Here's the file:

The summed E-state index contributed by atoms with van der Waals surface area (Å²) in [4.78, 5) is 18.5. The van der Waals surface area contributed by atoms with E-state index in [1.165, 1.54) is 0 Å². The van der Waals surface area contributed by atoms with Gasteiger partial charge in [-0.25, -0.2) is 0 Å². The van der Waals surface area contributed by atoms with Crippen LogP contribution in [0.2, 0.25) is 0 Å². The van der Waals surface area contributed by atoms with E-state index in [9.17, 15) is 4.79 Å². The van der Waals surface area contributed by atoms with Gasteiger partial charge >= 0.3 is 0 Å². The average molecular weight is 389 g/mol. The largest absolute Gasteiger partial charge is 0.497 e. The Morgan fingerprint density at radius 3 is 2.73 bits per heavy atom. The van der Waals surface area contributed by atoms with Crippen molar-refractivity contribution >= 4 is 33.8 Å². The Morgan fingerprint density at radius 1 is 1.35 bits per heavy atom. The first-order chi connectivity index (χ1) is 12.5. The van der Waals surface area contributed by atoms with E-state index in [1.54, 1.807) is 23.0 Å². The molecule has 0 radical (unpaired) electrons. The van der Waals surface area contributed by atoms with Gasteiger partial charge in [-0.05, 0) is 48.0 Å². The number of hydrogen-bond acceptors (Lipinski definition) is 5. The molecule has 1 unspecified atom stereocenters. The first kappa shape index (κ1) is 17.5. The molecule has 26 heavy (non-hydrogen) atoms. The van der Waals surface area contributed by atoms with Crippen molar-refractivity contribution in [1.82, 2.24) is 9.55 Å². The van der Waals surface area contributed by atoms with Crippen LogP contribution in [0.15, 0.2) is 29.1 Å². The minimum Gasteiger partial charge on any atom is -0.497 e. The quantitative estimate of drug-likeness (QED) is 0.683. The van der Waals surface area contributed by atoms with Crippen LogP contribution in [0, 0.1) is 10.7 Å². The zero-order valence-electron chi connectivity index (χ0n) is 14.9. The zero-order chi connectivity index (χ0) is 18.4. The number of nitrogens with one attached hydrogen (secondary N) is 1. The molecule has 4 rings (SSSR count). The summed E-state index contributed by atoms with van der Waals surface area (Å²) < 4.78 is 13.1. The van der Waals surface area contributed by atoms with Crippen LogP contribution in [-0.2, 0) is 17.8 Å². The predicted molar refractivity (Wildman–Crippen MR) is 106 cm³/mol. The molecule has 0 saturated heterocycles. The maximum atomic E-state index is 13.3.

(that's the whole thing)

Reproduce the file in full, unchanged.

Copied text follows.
The summed E-state index contributed by atoms with van der Waals surface area (Å²) in [4.78, 5) is 18.5. The van der Waals surface area contributed by atoms with E-state index in [1.165, 1.54) is 0 Å². The van der Waals surface area contributed by atoms with Gasteiger partial charge in [-0.25, -0.2) is 0 Å². The van der Waals surface area contributed by atoms with Crippen LogP contribution in [0.2, 0.25) is 0 Å². The van der Waals surface area contributed by atoms with E-state index in [9.17, 15) is 4.79 Å². The van der Waals surface area contributed by atoms with Gasteiger partial charge >= 0.3 is 0 Å². The average molecular weight is 389 g/mol. The largest absolute Gasteiger partial charge is 0.497 e. The Morgan fingerprint density at radius 3 is 2.73 bits per heavy atom. The van der Waals surface area contributed by atoms with Crippen molar-refractivity contribution >= 4 is 33.8 Å². The Morgan fingerprint density at radius 1 is 1.35 bits per heavy atom. The first-order chi connectivity index (χ1) is 12.5. The van der Waals surface area contributed by atoms with E-state index in [1.54, 1.807) is 23.0 Å². The molecule has 0 radical (unpaired) electrons. The van der Waals surface area contributed by atoms with Gasteiger partial charge in [-0.05, 0) is 48.0 Å². The number of hydrogen-bond acceptors (Lipinski definition) is 5. The molecule has 1 unspecified atom stereocenters. The first kappa shape index (κ1) is 17.5. The molecule has 26 heavy (non-hydrogen) atoms. The van der Waals surface area contributed by atoms with Crippen molar-refractivity contribution in [1.82, 2.24) is 9.55 Å². The van der Waals surface area contributed by atoms with Crippen LogP contribution in [0.15, 0.2) is 29.1 Å². The minimum Gasteiger partial charge on any atom is -0.497 e. The quantitative estimate of drug-likeness (QED) is 0.683. The van der Waals surface area contributed by atoms with Crippen LogP contribution in [0, 0.1) is 10.7 Å². The zero-order valence-electron chi connectivity index (χ0n) is 14.9. The zero-order chi connectivity index (χ0) is 18.4. The number of nitrogens with one attached hydrogen (secondary N) is 1. The molecule has 4 rings (SSSR count). The summed E-state index contributed by atoms with van der Waals surface area (Å²) < 4.78 is 13.1. The van der Waals surface area contributed by atoms with Crippen LogP contribution in [-0.2, 0) is 17.8 Å². The predicted molar refractivity (Wildman–Crippen MR) is 106 cm³/mol. The molecule has 0 saturated heterocycles. The maximum atomic E-state index is 13.3.